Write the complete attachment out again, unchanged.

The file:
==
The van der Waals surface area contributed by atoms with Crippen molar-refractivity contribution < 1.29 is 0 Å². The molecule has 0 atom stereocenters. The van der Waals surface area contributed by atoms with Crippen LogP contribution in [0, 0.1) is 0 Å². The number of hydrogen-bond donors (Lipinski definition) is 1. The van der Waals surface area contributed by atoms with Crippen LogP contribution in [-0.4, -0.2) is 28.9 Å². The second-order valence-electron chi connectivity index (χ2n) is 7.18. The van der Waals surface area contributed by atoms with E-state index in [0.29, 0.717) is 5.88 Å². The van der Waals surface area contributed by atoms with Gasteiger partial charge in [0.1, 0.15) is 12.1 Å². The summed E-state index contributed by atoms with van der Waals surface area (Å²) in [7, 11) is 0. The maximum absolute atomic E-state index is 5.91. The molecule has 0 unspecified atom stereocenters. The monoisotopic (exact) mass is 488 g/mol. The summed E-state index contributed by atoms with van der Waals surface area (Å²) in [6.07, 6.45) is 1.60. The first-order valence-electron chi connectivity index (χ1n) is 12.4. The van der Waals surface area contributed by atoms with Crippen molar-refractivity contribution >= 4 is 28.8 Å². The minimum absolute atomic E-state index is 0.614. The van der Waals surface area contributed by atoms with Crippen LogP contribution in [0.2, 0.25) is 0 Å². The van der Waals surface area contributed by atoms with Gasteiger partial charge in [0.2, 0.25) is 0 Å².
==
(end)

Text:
The van der Waals surface area contributed by atoms with Crippen molar-refractivity contribution < 1.29 is 0 Å². The molecule has 0 atom stereocenters. The van der Waals surface area contributed by atoms with Crippen LogP contribution in [0, 0.1) is 0 Å². The number of hydrogen-bond donors (Lipinski definition) is 1. The van der Waals surface area contributed by atoms with Crippen LogP contribution in [-0.4, -0.2) is 28.9 Å². The second-order valence-electron chi connectivity index (χ2n) is 7.18. The van der Waals surface area contributed by atoms with E-state index in [0.29, 0.717) is 5.88 Å². The van der Waals surface area contributed by atoms with Gasteiger partial charge in [0.1, 0.15) is 12.1 Å². The summed E-state index contributed by atoms with van der Waals surface area (Å²) in [7, 11) is 0. The maximum absolute atomic E-state index is 5.91. The molecule has 0 unspecified atom stereocenters. The monoisotopic (exact) mass is 488 g/mol. The summed E-state index contributed by atoms with van der Waals surface area (Å²) in [6.07, 6.45) is 1.60. The first-order valence-electron chi connectivity index (χ1n) is 12.4. The van der Waals surface area contributed by atoms with Crippen molar-refractivity contribution >= 4 is 28.8 Å². The minimum absolute atomic E-state index is 0.614. The van der Waals surface area contributed by atoms with Crippen LogP contribution in [0.2, 0.25) is 0 Å². The van der Waals surface area contributed by atoms with Gasteiger partial charge in [0.2, 0.25) is 0 Å².